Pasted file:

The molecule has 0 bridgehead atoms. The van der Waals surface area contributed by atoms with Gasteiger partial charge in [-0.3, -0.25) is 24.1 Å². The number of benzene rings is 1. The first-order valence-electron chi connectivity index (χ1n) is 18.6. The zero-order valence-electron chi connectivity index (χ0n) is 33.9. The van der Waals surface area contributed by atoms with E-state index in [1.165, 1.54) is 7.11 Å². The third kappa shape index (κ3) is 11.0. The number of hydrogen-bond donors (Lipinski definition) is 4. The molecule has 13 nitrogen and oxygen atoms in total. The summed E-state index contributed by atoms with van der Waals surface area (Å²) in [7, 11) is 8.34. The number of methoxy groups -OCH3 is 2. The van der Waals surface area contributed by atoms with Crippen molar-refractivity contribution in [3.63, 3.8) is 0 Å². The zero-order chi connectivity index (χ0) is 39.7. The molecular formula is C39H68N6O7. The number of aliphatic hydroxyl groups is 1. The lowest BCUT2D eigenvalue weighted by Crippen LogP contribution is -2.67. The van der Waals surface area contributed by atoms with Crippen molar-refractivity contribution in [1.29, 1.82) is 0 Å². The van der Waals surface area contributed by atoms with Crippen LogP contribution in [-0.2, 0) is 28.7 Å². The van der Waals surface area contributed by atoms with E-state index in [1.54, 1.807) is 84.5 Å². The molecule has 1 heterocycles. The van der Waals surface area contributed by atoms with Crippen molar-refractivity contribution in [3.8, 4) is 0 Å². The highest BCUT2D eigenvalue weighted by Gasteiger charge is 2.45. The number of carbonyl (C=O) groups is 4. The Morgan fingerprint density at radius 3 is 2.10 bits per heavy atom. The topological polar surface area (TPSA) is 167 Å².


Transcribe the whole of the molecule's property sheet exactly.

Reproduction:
The molecule has 0 bridgehead atoms. The van der Waals surface area contributed by atoms with Gasteiger partial charge in [-0.3, -0.25) is 24.1 Å². The number of benzene rings is 1. The first-order valence-electron chi connectivity index (χ1n) is 18.6. The zero-order valence-electron chi connectivity index (χ0n) is 33.9. The van der Waals surface area contributed by atoms with E-state index in [1.165, 1.54) is 7.11 Å². The third kappa shape index (κ3) is 11.0. The number of hydrogen-bond donors (Lipinski definition) is 4. The molecule has 13 nitrogen and oxygen atoms in total. The summed E-state index contributed by atoms with van der Waals surface area (Å²) in [7, 11) is 8.34. The number of methoxy groups -OCH3 is 2. The van der Waals surface area contributed by atoms with Crippen molar-refractivity contribution in [3.63, 3.8) is 0 Å². The zero-order chi connectivity index (χ0) is 39.7. The molecular formula is C39H68N6O7. The number of aliphatic hydroxyl groups is 1. The lowest BCUT2D eigenvalue weighted by Crippen LogP contribution is -2.67. The van der Waals surface area contributed by atoms with Crippen molar-refractivity contribution in [1.29, 1.82) is 0 Å². The van der Waals surface area contributed by atoms with Crippen LogP contribution in [-0.2, 0) is 28.7 Å². The van der Waals surface area contributed by atoms with E-state index in [1.54, 1.807) is 84.5 Å². The molecule has 1 heterocycles. The van der Waals surface area contributed by atoms with Crippen molar-refractivity contribution in [3.8, 4) is 0 Å². The highest BCUT2D eigenvalue weighted by Gasteiger charge is 2.45. The number of carbonyl (C=O) groups is 4. The Morgan fingerprint density at radius 3 is 2.10 bits per heavy atom. The topological polar surface area (TPSA) is 167 Å².